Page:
A lick is limiting: you know a sequence of notes that, in the right context, sound pretty cool. You’ll spend a ton of time learning a lick, then either forget to plug it into your solo or forget it altogether.
An idea is a springboard: you have absorbed the sound of the harmonic or rhythmic gesture you are going to play, and you can freely move in and out of that concept at will. It’s part of your vocabulary, something you have conviction in, and not just a soundbite you’ve memorized or a vocab card that your 9th grade English teacher tested you on (you crammed for the test, never applied the new vocab word in your writing or everyday speech, and thus promptly forgot the meaning of “mercurial” about 15 minutes after the test ended).
Using licks to expand your lexicon
Ok, enough with the lick-bashing. I’ve actually found that licks are a fantastic vehicle for bridging the gap between “holy crap, what did that guy play?!” and gaining complete mastery over a new harmonic or rhythmic idea.
Let’s walk through an example. I’ve been digging the sound of “sidestepping” up a minor third in minor keys: i.e. over a C-minor chord, moving back and forth between Cm and Ebm. So, I sat for a minute and worked out a little line that gets me in, out, and back in again:
Now you could go home, steal my little lick, and have a nifty nugget to plug into your next solo. But that’s not the point. Remember the goal: to master the superimposition of the minor that’s a minor-third above the tonic.
Here’s what I’ve been doing to try to drive home this new concept:
When you hear John Coltrane, you immediately know it’s Trane. It’s not the notes he’s playing or his dazzling technique that makes him sound uniquely like himself. It’s his sound. Every jazz musician, at some point, ventures into the abyss in search of their own, unique sound. Your sound is what makes you, well, you. But where do you start?
Let’s begin by defining the core elements that determine one’s “sound”:
Jazz improvisation is inherently subjective. What makes one solo “better” than any other is often a matter of taste, a preference for a given style. But while articulation, swing feel, and phrasing vary wildly from one great player to the next, every noteworthy improviser is able to effortlessly demonstrate a tune’s chordal movement. Just as any writer worth her salt showcases complete mastery over grammatical convention, the conversant jazz musician must be fully in command of the harmonic structure on top of which they are improvising. Simply put: You’ve gotta be able to play the changes!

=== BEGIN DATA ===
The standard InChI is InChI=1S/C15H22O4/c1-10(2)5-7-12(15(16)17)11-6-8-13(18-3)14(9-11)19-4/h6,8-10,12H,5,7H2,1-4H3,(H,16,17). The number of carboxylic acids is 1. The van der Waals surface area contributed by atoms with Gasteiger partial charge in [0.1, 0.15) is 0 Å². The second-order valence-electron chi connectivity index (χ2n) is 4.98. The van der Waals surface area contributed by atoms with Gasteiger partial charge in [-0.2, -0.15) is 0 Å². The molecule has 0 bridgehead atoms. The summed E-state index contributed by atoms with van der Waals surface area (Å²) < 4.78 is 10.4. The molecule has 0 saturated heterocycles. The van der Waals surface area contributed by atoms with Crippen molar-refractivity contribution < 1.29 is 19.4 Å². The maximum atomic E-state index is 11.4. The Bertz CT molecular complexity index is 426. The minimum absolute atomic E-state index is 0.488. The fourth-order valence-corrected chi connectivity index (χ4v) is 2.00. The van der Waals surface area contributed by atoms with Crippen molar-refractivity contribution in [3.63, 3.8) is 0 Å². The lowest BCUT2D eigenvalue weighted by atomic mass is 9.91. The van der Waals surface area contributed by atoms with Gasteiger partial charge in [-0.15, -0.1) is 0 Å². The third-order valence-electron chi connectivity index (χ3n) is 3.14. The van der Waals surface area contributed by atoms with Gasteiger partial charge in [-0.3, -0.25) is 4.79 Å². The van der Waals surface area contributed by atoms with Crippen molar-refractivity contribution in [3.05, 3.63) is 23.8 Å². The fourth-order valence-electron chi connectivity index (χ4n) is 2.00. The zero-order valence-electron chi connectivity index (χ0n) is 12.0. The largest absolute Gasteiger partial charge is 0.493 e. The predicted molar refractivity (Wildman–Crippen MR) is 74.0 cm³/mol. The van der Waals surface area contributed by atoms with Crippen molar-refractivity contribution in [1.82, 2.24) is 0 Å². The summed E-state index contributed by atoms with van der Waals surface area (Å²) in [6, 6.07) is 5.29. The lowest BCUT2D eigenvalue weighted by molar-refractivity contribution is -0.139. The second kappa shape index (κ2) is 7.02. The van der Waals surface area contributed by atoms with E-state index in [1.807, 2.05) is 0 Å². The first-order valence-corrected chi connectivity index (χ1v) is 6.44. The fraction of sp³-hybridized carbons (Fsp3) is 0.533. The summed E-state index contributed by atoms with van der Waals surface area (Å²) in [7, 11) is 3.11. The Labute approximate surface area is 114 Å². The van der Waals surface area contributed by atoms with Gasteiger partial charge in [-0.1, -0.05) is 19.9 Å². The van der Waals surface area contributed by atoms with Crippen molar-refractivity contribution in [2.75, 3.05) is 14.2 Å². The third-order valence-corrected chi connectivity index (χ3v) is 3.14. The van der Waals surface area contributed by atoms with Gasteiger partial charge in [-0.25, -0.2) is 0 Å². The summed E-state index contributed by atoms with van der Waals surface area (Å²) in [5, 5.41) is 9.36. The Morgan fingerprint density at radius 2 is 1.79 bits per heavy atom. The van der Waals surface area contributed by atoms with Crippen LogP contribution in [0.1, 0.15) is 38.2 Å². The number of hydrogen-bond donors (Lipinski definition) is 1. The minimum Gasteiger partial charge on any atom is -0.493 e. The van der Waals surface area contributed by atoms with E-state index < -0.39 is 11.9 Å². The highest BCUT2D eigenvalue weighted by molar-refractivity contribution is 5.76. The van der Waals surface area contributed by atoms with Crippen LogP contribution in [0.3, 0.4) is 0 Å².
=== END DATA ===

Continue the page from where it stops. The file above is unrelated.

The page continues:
Arguably even more important than their virtuosic technique and impeccable rhythmic feel, what makes the great players truly great is their unshakable fluency of harmonic language. Until you are playing all the changes over a tune, your not really playing the tune. All the cool licks in the world won’t make you sound any more proficient than a truckload of glue will convince anybody that little Tommy’s mustache is a all-natural, glorious Tom Selleck.
What does it really mean to be able to “play the changes”?
For those of you who may be unfamiliar with the terminology, the “changes” are the chords that were originally composed to support the melody of a song. Many musicians first face chord changes by being presented with an excerpt from a Real Book, known as a lead sheet, which states the melody and chords to a given tune. As these changes are flying by, it is the job of the jazz musician to spontaneously compose a line that fits within the context of the harmony. More advanced jazz musicians will occasionally superimpose other, more complex harmonies on top of the original chord changes, with the intention of eventually resolving back to the originally composed harmonies to give their superimposition context. Some call this playing “out” and then back “in” [the chord changes].
Learning to play the changes takes many years of focused listening, practice, and patience. However, I’d like to offer
4 simple tips that will get you headed in the right direction